For San Fran. chief, latest shooting spells end

Published 9:59 am Friday, May 20, 2016

The death of a young black woman in a stolen car proved to be the breaking point in a series of shootings and racially tinged scandals that led to the resignation of San Francisco’s police chief.

A new acting chief is now tasked with mending the department’s strained relations with the black community. Deputy Chief Toney Chaplin, a 26-year department veteran who is black, was appointed by the mayor after Greg Suhr stepped down Thursday, hours after the woman was shot.

Chaplin has the confidence of at least one key supporter.

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“Toney Chaplin has the charisma, chemistry and courage to lead this department,” said the Rev. Amos Brown, president of the San Francisco chapter of the NAACP.

Brown also supported Suhr through the department’s difficulties and said the police’s problems “are bigger than one man.”

But pressure has been mounting for new leadership since December, when five officers fatally shot a young black man carrying a knife. Since then, there have been protests, moves to reform the police department and a federal review of its protocols.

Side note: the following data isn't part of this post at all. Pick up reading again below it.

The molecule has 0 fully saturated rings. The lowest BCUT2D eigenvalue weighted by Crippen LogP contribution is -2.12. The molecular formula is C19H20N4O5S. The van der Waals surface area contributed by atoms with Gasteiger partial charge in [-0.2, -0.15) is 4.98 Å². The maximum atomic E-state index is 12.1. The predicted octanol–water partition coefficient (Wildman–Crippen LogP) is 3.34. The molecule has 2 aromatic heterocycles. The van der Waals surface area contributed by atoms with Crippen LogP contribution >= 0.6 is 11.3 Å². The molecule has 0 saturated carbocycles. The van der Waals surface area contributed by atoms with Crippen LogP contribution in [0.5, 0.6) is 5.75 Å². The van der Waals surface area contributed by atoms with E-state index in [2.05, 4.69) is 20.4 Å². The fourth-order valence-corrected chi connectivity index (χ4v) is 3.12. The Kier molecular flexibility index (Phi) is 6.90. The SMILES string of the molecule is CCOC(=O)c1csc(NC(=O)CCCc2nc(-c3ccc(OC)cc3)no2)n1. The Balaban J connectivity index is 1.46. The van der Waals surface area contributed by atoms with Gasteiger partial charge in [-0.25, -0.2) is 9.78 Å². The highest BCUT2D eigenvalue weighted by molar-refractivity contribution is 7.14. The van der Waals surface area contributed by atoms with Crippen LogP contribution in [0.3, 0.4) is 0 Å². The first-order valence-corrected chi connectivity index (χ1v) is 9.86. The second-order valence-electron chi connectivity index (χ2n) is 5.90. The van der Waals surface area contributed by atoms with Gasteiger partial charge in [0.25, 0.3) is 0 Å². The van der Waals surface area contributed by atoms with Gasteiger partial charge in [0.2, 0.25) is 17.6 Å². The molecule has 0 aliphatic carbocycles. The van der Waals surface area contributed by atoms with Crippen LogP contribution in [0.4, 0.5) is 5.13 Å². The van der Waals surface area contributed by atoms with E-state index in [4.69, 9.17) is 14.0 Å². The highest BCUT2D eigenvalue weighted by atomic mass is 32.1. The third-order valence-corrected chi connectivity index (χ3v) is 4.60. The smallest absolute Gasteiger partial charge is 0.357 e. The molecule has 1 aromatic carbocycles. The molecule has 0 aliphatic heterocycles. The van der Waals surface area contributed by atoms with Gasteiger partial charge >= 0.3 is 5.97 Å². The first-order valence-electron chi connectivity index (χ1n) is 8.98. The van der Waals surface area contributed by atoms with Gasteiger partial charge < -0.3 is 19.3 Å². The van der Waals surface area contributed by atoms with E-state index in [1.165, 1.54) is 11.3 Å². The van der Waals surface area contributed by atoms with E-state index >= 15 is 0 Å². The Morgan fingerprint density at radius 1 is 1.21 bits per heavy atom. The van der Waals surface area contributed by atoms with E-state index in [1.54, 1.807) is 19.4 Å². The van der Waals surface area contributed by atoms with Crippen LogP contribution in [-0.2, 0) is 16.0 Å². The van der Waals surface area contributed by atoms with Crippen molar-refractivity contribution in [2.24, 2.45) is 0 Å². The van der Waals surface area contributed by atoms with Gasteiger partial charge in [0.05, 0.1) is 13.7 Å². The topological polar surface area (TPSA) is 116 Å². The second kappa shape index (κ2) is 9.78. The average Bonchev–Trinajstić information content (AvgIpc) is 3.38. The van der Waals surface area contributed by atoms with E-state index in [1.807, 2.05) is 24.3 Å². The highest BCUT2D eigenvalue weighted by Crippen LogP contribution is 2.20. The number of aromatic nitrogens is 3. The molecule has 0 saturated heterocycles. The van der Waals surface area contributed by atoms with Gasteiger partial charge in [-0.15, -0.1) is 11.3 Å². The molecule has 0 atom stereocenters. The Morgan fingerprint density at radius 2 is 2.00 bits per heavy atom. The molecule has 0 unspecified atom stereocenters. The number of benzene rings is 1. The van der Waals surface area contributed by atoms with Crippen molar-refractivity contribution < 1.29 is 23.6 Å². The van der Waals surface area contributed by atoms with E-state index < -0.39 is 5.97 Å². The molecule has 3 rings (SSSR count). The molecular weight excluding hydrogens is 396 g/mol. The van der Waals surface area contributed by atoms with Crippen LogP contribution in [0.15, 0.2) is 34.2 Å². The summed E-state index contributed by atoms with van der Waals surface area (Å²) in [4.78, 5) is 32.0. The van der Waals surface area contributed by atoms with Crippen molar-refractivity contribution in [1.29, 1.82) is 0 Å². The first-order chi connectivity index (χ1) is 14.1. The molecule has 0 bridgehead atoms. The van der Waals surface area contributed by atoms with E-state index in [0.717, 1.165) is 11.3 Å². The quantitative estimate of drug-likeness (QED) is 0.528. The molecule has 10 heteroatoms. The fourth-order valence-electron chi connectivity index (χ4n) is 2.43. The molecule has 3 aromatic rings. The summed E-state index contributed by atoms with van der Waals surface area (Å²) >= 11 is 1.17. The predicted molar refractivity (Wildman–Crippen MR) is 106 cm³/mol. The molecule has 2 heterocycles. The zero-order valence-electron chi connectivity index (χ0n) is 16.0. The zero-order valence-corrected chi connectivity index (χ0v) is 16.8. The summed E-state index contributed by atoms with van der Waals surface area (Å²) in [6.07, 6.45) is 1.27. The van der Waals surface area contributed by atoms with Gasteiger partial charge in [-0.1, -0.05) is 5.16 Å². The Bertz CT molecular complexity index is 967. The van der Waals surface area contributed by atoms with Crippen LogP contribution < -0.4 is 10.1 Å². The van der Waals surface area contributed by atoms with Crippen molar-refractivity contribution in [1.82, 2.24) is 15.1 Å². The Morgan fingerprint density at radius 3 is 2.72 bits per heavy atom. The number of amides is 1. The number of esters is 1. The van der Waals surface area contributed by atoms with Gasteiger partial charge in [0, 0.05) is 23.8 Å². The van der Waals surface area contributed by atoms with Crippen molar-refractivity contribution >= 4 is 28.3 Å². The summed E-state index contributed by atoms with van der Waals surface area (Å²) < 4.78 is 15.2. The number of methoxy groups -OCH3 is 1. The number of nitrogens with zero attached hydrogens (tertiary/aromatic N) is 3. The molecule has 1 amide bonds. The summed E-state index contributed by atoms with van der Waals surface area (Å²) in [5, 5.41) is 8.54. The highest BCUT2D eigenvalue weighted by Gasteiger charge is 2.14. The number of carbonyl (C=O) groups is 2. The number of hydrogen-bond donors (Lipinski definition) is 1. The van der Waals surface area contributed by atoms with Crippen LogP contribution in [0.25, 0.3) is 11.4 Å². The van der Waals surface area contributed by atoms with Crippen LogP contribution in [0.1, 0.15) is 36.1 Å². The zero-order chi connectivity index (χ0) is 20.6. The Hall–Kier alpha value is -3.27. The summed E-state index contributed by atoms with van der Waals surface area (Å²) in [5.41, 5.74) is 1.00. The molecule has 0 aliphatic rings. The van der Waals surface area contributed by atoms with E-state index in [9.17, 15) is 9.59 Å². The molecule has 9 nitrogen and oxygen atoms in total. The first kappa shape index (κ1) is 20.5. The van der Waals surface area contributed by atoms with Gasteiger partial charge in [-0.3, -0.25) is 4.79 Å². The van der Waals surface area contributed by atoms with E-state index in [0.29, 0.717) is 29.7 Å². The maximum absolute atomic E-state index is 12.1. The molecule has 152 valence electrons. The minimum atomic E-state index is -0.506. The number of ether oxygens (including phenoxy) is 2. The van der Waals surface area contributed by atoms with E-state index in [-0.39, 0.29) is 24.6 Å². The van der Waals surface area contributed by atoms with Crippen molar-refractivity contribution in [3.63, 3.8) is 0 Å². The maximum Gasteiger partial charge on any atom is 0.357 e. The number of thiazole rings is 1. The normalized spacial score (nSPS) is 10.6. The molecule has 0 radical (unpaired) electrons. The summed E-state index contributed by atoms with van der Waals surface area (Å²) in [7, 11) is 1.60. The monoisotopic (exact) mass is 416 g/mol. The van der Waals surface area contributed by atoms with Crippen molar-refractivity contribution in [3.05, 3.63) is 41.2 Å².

Mayor Ed Lee supported the chief in December and again in April after revelations that three officers had exchanged racist text messages. But hours after Thursday’s shooting, Lee asked for Suhr’s resignation and received it.

“The progress we’ve made has been meaningful, but it hasn’t been fast enough,” Lee said in a brief statement at City Hall. “Not for me, not for Greg.”

Suhr could not be reached for comment Thursday.

The two had stood together through several scandals, announced a series of reforms aimed at reducing police shootings and called in the U.S. Department of Justice to review the force’s policies and procedures.

Suhr had been criticized for moving too slowly to fire several officers who exchanged racist text messages dating back to before his time as chief. All of them retained their jobs because Suhr failed to start disciplinary action when he first found out about the inappropriate conduct.

New disclosures later followed that other police also had sent racist texts.

Protesters demanding Suhr’s resignation drowned out the mayor’s second inaugural speech in January, and demonstrators forced Lee to abandon a planned speech on Martin Luther King Jr. Day later that month.

Suhr renewed his call for reform April 8 after an officer shot and killed a Latino homeless man who police said refused orders to drop a large knife.

But he lost the mayor’s backing Thursday, after a patrol car searching an industrial neighborhood for stolen vehicles came across a 27-year-old black woman sitting behind the wheel of a parked car.